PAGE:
Building Community Through Academics
When they are working towards a common goal, engaged in a fascinating topic, or trying to figure out a solution for a meaningful problem, students feel more connected to school and each other. Engaged learners have lots to talk about, including discoveries and interesting facts, experiments, predictions, and what they are looking forward to learning next. Here are some ideas for planning units or lessons that will foster this powerful sense of connection through learning.
The American Library Association announces various award winners, including the Caldecott, in January, and I used to love doing a class study of Caldecott books to coincide with the award announcement each year. I’d begin by sharing the criteria for the award with the class, and then we’d read some past award-winners together with the criteria in mind. Then we’d turn our attention to books that might win this year’s award.
Reading and evaluating the best picture books of the year was always an energizing and thought-provoking undertaking for second graders. They had powerful conversations with each other as they shared ideas, opinions, and insights leading up to the Friday before announcement day, when we voted for our own winner. Then, when the actual results were announced, we reacted with delight, excitement, interest, confusion, or outrage, depending on how the Caldecott judges’ decision aligned with ours. The “real life” aspect of this unit made it intensely engaging for the children, and it had a lasting impact on many of my former students, some of whom came back to my classroom year after year in January to check out the newest crop of possible winners.
The key to planning a unit of study that will have this sort of effect is to choose a topic that will enmesh students in deep academic thinking while also enhancing their feelings of being part of a powerful and purposeful community. For instance:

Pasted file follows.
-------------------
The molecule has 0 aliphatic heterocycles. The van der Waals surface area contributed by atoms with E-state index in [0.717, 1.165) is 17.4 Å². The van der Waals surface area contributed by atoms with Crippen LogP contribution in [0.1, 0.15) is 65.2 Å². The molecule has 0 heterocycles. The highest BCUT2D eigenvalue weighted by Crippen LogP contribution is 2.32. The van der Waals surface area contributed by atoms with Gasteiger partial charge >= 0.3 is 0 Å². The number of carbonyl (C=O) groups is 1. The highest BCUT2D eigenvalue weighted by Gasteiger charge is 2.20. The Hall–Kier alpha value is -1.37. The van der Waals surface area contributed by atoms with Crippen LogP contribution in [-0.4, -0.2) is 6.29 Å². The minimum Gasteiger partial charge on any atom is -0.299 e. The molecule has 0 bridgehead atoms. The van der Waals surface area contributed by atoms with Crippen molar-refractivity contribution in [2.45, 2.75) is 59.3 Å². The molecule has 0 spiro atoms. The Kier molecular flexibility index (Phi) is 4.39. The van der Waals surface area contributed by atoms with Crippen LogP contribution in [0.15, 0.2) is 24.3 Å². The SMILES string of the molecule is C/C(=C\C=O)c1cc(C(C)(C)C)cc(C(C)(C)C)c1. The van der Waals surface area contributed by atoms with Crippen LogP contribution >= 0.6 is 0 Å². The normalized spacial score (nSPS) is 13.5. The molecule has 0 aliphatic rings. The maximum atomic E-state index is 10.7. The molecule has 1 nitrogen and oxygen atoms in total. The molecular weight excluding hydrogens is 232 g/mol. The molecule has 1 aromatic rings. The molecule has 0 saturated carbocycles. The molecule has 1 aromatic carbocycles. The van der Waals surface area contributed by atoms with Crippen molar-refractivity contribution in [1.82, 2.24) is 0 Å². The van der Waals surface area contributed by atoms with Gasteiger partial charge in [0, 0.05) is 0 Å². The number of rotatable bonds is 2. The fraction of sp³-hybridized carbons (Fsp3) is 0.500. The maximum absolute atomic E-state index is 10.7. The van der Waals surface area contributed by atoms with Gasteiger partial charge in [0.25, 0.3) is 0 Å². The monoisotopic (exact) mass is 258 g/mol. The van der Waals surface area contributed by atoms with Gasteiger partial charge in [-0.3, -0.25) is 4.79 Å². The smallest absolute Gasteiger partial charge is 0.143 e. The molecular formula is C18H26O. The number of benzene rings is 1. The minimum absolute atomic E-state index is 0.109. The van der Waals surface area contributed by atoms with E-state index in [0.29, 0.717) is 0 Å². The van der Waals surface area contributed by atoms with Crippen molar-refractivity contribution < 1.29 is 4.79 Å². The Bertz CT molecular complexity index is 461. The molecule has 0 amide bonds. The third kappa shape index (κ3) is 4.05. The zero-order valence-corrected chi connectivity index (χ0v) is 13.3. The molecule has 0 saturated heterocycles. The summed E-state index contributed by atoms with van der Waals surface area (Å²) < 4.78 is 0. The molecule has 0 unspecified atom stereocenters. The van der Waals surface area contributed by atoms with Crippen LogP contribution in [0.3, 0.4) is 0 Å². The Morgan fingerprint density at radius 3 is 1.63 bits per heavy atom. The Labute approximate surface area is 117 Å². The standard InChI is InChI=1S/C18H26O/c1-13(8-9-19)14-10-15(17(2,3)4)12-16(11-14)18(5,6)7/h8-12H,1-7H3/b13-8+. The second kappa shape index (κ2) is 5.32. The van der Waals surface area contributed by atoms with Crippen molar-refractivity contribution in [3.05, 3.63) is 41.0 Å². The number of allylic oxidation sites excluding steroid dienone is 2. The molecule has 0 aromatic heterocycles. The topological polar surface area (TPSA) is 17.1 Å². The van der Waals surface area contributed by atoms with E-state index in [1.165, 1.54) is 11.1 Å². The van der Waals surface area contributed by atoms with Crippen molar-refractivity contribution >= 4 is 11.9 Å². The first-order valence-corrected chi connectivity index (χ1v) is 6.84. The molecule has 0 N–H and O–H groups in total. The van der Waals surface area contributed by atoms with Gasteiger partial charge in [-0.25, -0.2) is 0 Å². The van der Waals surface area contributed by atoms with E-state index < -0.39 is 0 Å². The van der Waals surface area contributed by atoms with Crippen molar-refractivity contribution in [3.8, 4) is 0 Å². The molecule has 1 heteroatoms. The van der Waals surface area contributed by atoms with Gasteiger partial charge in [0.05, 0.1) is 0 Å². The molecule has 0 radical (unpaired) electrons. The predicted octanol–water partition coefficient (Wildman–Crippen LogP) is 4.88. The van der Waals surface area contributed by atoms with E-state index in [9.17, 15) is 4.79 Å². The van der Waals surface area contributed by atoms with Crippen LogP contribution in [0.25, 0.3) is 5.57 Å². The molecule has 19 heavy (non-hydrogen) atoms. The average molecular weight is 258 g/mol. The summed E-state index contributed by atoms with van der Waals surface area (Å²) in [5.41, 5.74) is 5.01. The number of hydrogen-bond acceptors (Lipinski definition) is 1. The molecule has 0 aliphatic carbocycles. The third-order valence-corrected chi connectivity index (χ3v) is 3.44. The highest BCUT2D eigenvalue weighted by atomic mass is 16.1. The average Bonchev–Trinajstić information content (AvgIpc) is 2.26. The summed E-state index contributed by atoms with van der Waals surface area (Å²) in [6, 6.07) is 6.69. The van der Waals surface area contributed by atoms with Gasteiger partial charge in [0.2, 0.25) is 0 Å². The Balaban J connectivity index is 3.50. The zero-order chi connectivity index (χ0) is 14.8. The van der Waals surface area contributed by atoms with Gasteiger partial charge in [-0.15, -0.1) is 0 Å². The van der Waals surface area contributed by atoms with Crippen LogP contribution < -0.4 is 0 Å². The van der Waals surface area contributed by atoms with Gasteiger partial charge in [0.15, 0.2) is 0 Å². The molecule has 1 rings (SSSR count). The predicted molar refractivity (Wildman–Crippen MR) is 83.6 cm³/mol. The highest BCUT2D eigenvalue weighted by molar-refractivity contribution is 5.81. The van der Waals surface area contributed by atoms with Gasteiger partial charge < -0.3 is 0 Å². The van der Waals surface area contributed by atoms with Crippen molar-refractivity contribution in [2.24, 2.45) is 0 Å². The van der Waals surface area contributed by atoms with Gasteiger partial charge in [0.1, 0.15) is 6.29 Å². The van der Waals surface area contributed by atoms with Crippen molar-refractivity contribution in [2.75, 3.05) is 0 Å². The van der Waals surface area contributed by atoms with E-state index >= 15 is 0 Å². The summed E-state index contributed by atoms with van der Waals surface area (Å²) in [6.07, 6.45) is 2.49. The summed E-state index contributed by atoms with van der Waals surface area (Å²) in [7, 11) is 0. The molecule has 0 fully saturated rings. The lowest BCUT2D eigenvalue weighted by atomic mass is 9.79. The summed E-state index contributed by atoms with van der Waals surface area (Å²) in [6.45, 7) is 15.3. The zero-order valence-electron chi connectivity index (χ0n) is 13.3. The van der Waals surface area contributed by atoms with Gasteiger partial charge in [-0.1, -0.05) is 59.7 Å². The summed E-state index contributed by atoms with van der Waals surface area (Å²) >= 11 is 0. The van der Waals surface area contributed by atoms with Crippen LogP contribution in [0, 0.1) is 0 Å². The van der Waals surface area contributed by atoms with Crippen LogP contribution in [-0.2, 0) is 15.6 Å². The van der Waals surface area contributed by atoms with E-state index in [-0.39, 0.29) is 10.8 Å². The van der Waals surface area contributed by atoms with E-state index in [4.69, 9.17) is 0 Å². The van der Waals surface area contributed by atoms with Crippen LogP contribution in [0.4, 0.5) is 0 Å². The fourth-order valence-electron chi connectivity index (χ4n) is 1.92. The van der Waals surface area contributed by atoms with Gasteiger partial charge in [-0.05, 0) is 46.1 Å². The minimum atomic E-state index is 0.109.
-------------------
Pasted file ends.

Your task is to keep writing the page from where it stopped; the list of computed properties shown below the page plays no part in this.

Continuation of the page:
- Research projects with a common theme. You choose a broad theme and then let students choose research projects that fall within that theme. For instance, a colleague of mine had her class research famous artists. Each student chose the artist he or she focused on, but they all explored the same categories of information, such as the artist’s early life, and their preparation and training. Her room was always abuzz as students sought to discover what made their artists unique, shared helpful resources with each other, and found connections among their research subjects.
- Solving a school- or world-related problem. Like all of us, students feel invested when working on real issues. One year the students at my school took on “hidden” dangers around our school. Among other things, they discovered that the soapy water and rags we used to wash the lunch tables were infested with bacteria, and they proposed a solution—cleaning the tables with nontoxic spray cleaners and paper towels—that was adopted by the school. Addressing real problems, whether at school, locally, nationally or internationally, gives students a real chance to feel significant and responsible.
- An author study. Diving into an author’s or illustrator’s work, looking for parallels among his or her books, and analyzing how the author’s life influenced what s/he wrote can bring students together in a fun and meaningful way. I was just in a classroom that had recently been studying Patricia Polacco’s books, and I heard two students animatedly discussing how, for the stories they were writing, they were going to try to copy some of her “moves.”
Community grows in the classroom through all sorts of endeavors. A sense of community can (and should) be built in Morning Meeting, through doing energizers together, and at times we specifically devote to fostering connections among students. Community also grows when children sense that they are purposefully and jointly engaged in interesting academic endeavors. Now is a great time to turn your attention towards fostering community this way. Good luck, and please share your ideas in the comments!
Margaret Berry Wilson is the author of several books, including: The Language of Learning, Doing Science in Morning Meeting (co-authored with Lara Webb), Interactive Modeling, and Teasing, Tattling, Defiance & More.